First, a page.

Minami Takayama voiced herself apart from Conan in that episode. Although the joke isn't easy to get if you don't know about Japanese voice actresses and J-Pop, many foreign dubs made the actress voicing Conan also voice Takayama. The only exception is the Latin American dub, since both Conan and Takayama are dubbed by different voice actresses, ruining the gag.
The Danza: Police inspector Wataru Takagi is exactly named for his voice actor, as his character was created out of the anime. Likewise, Inspector Chiba takes his voice actor's last name, and Tooru Amuro is voiced by Tōru Furuya. Amuro's situation is unique, however, as he is the only character of the three that was introduced in the manga first.
Throw It In: Takagi was supposed to be an unnamed extra in the anime, but while ad-libbing some lines Chafurin as Megure asked "Hey, what's your name?". Wataru Takagi filled in by saying "It's Takagi, sir!", and there came his name.
And then we get Akai's rival Toru Amuro, voiced by Tōru Furuya, who plays Amuro Ray in Gundam. Just to hammer the Actor Allusion home, Toru drives a white Mazda RX-7note the original Gundam's model number is RX-78.
Hey, It's That Voice!: Um...everyone? Seriously the show has so many single episode focus characters and has been running so long, that literally every Japanese voice actor has been on it at some point.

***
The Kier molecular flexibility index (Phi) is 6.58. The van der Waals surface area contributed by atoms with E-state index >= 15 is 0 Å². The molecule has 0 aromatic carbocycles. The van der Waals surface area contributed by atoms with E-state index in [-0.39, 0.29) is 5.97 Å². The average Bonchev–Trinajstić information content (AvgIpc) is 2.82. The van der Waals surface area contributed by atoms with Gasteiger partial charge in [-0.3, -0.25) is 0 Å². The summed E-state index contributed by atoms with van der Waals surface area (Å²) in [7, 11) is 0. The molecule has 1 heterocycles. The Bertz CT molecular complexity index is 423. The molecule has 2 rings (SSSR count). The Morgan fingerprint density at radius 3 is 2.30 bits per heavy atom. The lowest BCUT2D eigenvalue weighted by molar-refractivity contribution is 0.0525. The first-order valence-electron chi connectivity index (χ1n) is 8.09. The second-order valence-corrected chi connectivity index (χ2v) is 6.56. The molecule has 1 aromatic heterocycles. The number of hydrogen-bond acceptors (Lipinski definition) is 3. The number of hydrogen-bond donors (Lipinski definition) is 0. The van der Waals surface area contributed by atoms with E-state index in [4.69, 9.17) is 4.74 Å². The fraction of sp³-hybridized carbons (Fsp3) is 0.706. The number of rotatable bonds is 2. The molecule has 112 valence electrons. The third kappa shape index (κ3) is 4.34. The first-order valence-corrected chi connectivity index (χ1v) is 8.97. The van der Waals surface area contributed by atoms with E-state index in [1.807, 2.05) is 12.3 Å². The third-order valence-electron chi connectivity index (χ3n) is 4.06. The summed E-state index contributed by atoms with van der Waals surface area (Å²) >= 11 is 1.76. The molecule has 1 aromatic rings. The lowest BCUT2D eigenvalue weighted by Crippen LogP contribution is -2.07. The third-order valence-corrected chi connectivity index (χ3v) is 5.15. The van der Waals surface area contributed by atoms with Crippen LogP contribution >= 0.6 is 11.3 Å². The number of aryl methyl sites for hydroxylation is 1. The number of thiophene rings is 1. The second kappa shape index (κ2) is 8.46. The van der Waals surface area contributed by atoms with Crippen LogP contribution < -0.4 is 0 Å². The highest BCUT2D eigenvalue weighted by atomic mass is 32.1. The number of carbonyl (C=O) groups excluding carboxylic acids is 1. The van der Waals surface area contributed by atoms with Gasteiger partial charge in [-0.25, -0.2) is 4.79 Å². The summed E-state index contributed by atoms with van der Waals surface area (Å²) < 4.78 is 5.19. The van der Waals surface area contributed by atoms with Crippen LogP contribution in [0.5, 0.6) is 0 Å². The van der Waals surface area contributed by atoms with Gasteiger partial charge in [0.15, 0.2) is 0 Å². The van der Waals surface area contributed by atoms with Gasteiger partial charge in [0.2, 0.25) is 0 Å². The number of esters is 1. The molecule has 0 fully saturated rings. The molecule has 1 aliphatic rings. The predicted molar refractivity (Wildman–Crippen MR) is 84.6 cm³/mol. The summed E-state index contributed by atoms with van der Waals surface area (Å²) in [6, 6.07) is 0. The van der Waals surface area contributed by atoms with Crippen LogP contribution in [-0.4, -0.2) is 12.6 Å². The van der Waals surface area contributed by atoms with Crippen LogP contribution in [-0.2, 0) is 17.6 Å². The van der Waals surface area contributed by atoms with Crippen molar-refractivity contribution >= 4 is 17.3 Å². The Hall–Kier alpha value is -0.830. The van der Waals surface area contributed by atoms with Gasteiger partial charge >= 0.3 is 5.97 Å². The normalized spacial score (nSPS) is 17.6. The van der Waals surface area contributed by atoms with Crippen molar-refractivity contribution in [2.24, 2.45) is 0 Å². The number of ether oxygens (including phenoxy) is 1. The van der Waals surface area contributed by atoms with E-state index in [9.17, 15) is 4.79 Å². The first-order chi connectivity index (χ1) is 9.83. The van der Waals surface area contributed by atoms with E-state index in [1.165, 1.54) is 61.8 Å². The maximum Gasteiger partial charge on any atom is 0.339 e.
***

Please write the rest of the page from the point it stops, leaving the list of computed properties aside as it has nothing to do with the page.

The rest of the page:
You can also hear several familiar voices in the dub.
It is interesting to note that a significant number of voice actors that voiced recurring characters in Detective Conan had voiced important characters in Legend of Galactic Heroes before:
Of special mention is The Kidnapping of a Popular Artist Case (episodes 81-82), where the Victim of the Week is Minami Takayama, the lead vocalist of Two-MIX who also happened to be the voice actress of Conan. The Celebrity Paradox is immediately lampshaded when the cast noted how similar their voices are.
Troubled Production: The Latin American Spanish dubs of the series suffered of this, big time: According with the people who worked in the first dubbed version, who was dubbed in a Spanish-speaking studio in Los Angeles, CA, the entire dub was a complete mess from the start, since many episodes were dubbed in the same day and sometimes by different voice directors, who normally ignored what the other director did in the previous episodes they dubbed before causing regular characters, like Sonoko Suzuki for a better example, to get her name changed in almost every episode she appeared. This reason and the fact the series suffered of low ratings were the reasons why the series was canceled in Latin America.
The two first movies were dubbed in Mexico, and while the acting was good, on the other hand the translation was awful, since not only suffered of the Too Long; Didn't Dub trope (something that rarely happens in a Mexican Spanish dub), it was later found out the Mexican dub illegally used a script from a fansub for the translation, causing a quite embarrasing incident with both the fans and the Japanese licensors, and losing the right for dubbing any related material regarding the series for good.
After the incidents with both the Hispanic and Mexican voice actors, the series was dubbed for good in Chile instead, after a Chilean channel bought the rights of the series and the movies. The ironical twist of this, at least in the the Chilean dub of The Last Wizard of the Century is also in that version has a plagiarized script from a fansub, except, unlike with the Hispanic and Mexican cases, it only happens in the subbed version.